How Federal Taxes Work

Self-Employment Tax

The self-employment tax is separate from income tax. A self-employed person pays income tax on his or her business earnings according to the IRS Tax Table for personal income. The self-employment tax covers the Social Security and Medicare contributions that aren't withheld from the taxpayer's earnings throughout the year.

A taxpayer is considered self-employed if he or she owns a business as a sole proprietor or independent contractor, or is the member of a partnership that runs a business [source: IRS]. You must pay self-employment taxes if you make more than $400 a year from non-church employment.

When we talked about payroll taxes, we mentioned that the employer is responsible for matching the employee's contributions to Social Security and Medicare. Since a self-employed person is both employee and employer, he or she must pay the full FICA taxes -- 15.3 percent of total income -- with no assistance. If a self-employed person earns more than $106,800, she uses a different calculation: 2.9 percent plus $13,243.20.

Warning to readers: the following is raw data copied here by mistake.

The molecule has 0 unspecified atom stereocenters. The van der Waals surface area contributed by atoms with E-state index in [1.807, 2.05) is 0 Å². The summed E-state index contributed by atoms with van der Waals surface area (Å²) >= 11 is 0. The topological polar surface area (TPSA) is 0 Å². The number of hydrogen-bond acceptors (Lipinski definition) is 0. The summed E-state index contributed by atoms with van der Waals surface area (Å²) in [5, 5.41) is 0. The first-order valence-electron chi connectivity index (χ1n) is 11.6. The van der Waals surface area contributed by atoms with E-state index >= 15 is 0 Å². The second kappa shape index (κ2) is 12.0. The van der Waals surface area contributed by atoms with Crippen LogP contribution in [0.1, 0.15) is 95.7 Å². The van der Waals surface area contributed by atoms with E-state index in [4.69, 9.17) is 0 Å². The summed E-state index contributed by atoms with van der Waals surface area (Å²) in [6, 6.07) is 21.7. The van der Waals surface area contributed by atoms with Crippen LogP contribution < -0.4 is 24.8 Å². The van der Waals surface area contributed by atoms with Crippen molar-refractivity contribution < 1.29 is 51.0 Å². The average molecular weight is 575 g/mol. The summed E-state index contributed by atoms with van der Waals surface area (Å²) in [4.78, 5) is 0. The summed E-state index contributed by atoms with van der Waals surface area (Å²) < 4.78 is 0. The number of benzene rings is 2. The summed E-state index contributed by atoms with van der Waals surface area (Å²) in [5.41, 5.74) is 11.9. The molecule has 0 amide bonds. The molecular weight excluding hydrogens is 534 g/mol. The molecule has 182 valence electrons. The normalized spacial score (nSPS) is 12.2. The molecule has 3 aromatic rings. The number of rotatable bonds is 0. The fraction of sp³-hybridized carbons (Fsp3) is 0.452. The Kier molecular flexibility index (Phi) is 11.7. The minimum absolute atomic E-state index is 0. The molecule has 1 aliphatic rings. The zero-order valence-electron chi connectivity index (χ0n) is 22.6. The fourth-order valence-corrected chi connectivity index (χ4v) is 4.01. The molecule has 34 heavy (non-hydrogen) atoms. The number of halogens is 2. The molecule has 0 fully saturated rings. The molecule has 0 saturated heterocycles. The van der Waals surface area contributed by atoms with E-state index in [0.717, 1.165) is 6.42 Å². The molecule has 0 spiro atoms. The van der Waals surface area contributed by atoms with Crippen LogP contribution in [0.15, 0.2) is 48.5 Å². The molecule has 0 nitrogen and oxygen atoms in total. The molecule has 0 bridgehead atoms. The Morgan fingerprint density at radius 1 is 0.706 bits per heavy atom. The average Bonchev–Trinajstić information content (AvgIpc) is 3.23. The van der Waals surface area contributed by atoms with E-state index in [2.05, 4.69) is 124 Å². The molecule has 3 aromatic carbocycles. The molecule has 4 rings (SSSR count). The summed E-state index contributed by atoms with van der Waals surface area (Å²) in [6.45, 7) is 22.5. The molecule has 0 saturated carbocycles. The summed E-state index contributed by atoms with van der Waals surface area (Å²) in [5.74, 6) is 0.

To pay self-employment tax, you either need a Social Security number or an individual taxpayer identification number (ITIN) for non-resident aliens. If you expect to owe more than $1,000 in self-employment tax, you're required to pay estimated taxes quarterly. You are penalized if you don't pay estimated taxes and wait to do it all at the end of the year. Self-employed workers can pay estimated taxes either by check or through the Electronic Federal Tax Payment System. If it's easier to pay the tax when you receive each check, you can pay monthly or even weekly, as long as the total adds up at the end of the quarter.

We hope this has been a helpful introduction to federal taxes. For lots more information and helpful tax-related links, head over to the next page.

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